Asset Tracing And Corporate Intelligence Techniques In Cryptocurrency Investigations – Technology – Canada – Mondaq News Alerts

In the first half of 2018, $1.1 billion USD in cryptocurrency
was stolen or trafficked online, with the majority of attacks
targeting either regular businesses or cryptocurrency exchanges.1 By
2019, that figure had jumped to $4.4 billion.2 Despite these
staggering losses, a harsh reality for private cryptocurrency
investigations is that modern-day tracing operations are difficult
to effectively conduct. The development of new altcoins that use
private ledgers also complicate tracing efforts of forensic
accountants, legal teams or law enforcement agencies attempting to
link together cyber money laundering chains. 3

This article outlines commonly-used investigative techniques for
insolvency professionals or asset tracing agents working on
cryptocurrency recovery initiatives. It also summarizes recent
Canadian and American jurisprudence involving recoveries by private
actors, and concludes with an outline of the basic steps that
professionals should take when initiating cryptocurrency
reclamation suits.

Case Law

While there is limited relevant case law in Canada,4 recent
jurisprudence in the United States indicates the growth of a
general procedure for cryptocurrency recovery in asset tracing
cases, especially involving subpoenas seeking information about the
alleged hackers or thieves in question. This development of
American common law is likely to influence procedural techniques in
Canada, especially in the real-time world of bankruptcy and
insolvency litigation. Three of the most relevant of these cases
are summarized below.

White v. Sharabati5

In a landmark 2018 decision, misappropriated
cryptocurrency funds were awarded to a plaintiff, Elizabeth White.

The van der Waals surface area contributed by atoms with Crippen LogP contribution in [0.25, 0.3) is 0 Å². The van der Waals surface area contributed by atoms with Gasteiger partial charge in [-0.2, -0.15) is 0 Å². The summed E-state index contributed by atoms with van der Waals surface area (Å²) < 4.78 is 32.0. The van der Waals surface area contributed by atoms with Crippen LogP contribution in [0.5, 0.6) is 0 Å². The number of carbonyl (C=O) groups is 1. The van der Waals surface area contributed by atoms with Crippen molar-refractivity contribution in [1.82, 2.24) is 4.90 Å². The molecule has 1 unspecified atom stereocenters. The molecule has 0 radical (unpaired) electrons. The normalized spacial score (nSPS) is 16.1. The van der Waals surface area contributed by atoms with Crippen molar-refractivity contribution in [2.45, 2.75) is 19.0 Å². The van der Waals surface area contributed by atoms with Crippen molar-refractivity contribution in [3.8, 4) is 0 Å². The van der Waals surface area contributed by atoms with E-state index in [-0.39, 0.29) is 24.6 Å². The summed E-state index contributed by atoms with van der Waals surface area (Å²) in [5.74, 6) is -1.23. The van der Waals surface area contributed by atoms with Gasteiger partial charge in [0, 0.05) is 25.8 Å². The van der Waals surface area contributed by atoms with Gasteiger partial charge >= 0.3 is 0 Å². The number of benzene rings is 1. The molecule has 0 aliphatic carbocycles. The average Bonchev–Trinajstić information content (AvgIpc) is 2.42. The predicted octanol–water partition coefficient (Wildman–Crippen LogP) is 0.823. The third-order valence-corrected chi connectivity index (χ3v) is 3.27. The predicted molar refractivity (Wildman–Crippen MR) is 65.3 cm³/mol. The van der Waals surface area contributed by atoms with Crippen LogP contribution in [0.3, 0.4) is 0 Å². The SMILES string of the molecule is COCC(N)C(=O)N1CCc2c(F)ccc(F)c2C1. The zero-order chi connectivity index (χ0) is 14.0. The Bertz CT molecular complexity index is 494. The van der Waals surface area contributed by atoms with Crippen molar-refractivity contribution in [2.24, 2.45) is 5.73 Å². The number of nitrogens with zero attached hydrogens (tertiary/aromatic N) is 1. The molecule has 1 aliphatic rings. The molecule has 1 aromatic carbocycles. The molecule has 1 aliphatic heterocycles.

In total, White alleged that she was defrauded 484,000 XRP after an
anonymous individual purportedly stole the assets from her in
exchange for 46.5 BTC, which she allegedly never received. A
complaint was initially filed by White’s legal team in the
Superior Court of Delaware for information held by Bittrex and
Poloniex, two cryptocurrency exchanges where White’s stolen
assets had been warehoused. White’s lawyers were successful in
petitioning the court for Bittrex’s release of client
information, and as a result of Bittrex’s co-operation, Fadi
Sharabati’s identity was released and the cryptocurrency was
awarded to White.

However, in a later shocking twist of events, Sharabati filed a
successful motion in the Superior Court of the State of Delaware to
dismiss the suit on the basis of lack of personal jurisdiction.
Sharabati’s success centered around the court’s comment
that a nonresident using the website of a Delaware corporation
should not be subject to Delaware jurisdiction.6 The secondary
motion, intended to cause the return of the cryptocurrency to
Sharabati, was stayed for forty-five days “to allow [the]
Plaintiff time to file a subsequent action in a proper jurisdiction
and take the steps necessary to protect the garnished
cryptocurrency for litigation.”7 This decision should be used as a
cautionary example for Canadian litigators to carefully determine a
legal forum’s connection to an digital asset tracing dispute,
prior to initiating a lawsuit.

ZG Top Technology Co. Ltd. v. John Doe8

In another cryptocurrency asset tracing case, the United States
District Court (W.D. Washington, at Seattle) granted a motion in
part by ZG Top Technology Co. Ltd. (“ZG
“), a global blockchain asset trading platform,
that filed a complaint against a John Doe for an allegedly criminal
hack. ZG Top alleged that 330,000 USDT and 100 ETH was lost and
transferred to Bittrex as a result of John Doe’s actions. ZG
Top also argued that expedited discovery from Bittrex was required
to freeze the misappropriated cryptocurrency.

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Jones J ruled that “good cause support[ed] ZG Top’s
request for leave to take expedited discovery”9 and also found that
a request for identifying information from Bittrex would be